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Science Forum

  1. 30 Apr '15 18:15 / 3 edits
    http://physicsworld.com/cws/article/news/2015/apr/30/portable-battlefield-mri-comes-out-of-the-lab

    I am really seriously put-off by the big emphasis in that link on its military application.
    I really wish they didn't even mention that.
    But, still, once I get past that, this looks good to me!
  2. 30 Apr '15 20:05
    Originally posted by humy
    I am really seriously put-off by the big emphasis in that link on its military application.
    There is money to be made in military applications.

    Is there such a thing as a Faraday Cage for magnetism?
  3. 30 Apr '15 21:01 / 1 edit
    Originally posted by twhitehead
    There is money to be made in military applications.

    Is there such a thing as a Faraday Cage for magnetism?
    but a Faraday Cage cannot be used for peacetime medical scanning.
  4. Standard member sonhouse
    Fast and Curious
    01 May '15 11:25
    Originally posted by humy
    but a Faraday Cage cannot be used for peacetime medical scanning.
    A faraday cage holds off only electric fields. You could make something similar for magnetics if you used Mu-metal, which conducts magnetic field lines into itself and shields something from the magnetic field, but I have no idea how thick such metal would have to be to make a good shield big enough for the human body. Obviously it would be more than 2 meters long and a meter wide and high for use on humans.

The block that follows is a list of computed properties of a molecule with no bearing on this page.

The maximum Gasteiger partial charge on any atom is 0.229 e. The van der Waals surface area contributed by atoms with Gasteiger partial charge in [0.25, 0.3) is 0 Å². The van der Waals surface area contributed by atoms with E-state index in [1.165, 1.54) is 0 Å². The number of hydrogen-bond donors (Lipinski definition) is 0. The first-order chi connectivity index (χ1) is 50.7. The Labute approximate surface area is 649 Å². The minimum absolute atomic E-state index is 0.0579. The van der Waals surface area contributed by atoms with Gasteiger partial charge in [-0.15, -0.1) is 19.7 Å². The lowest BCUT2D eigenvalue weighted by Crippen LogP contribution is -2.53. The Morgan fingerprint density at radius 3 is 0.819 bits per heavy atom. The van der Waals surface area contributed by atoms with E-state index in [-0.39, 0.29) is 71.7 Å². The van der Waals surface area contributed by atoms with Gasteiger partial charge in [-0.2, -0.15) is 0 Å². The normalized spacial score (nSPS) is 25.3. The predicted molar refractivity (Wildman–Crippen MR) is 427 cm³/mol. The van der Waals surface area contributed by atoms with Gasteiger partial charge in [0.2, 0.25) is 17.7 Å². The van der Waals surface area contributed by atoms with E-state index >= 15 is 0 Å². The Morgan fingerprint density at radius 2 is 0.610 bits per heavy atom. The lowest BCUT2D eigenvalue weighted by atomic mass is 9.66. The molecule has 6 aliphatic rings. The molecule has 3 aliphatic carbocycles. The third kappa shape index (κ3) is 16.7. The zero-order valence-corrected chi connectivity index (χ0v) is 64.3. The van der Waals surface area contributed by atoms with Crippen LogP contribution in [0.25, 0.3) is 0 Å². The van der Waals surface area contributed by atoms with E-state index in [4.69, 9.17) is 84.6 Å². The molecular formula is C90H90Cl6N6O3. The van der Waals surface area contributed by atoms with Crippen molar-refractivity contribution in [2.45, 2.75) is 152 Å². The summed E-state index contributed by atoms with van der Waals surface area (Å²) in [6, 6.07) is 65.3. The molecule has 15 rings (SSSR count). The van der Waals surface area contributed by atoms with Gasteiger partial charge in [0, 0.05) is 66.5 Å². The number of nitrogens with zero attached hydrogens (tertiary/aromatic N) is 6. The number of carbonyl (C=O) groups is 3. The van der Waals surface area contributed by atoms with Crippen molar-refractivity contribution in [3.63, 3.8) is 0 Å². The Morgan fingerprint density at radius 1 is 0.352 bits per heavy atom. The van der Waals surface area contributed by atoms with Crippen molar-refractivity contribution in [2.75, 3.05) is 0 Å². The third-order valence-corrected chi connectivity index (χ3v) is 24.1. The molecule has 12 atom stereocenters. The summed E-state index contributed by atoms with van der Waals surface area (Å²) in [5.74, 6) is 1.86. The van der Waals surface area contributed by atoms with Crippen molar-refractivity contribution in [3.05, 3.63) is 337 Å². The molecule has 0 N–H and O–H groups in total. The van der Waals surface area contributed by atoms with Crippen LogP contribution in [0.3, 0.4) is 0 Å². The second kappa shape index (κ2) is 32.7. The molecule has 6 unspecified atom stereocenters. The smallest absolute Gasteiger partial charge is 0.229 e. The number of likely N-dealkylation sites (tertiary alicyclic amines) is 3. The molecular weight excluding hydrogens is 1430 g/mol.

It might also be possible to make a repelling shield similar to noise cancelling earphones for audio. You could see series of magnetic sensors coupled with reverse field coils that could null out external fields.
  5. 01 May '15 11:51
    Originally posted by sonhouse
    It might also be possible to make a repelling shield similar to noise cancelling earphones for audio. You could see series of magnetic sensors coupled with reverse field coils that could null out external fields.
    That is essentially what they are trying to do in the device in the article - or have plans to do that.
  6. Standard member sonhouse
    Fast and Curious
    01 May '15 14:20
    Originally posted by twhitehead
    That is essentially what they are trying to do in the device in the article - or have plans to do that.
    For shielding against Earth's magnetic field, at least it wouldn't take much energy, since our field is around 1 gauss or so.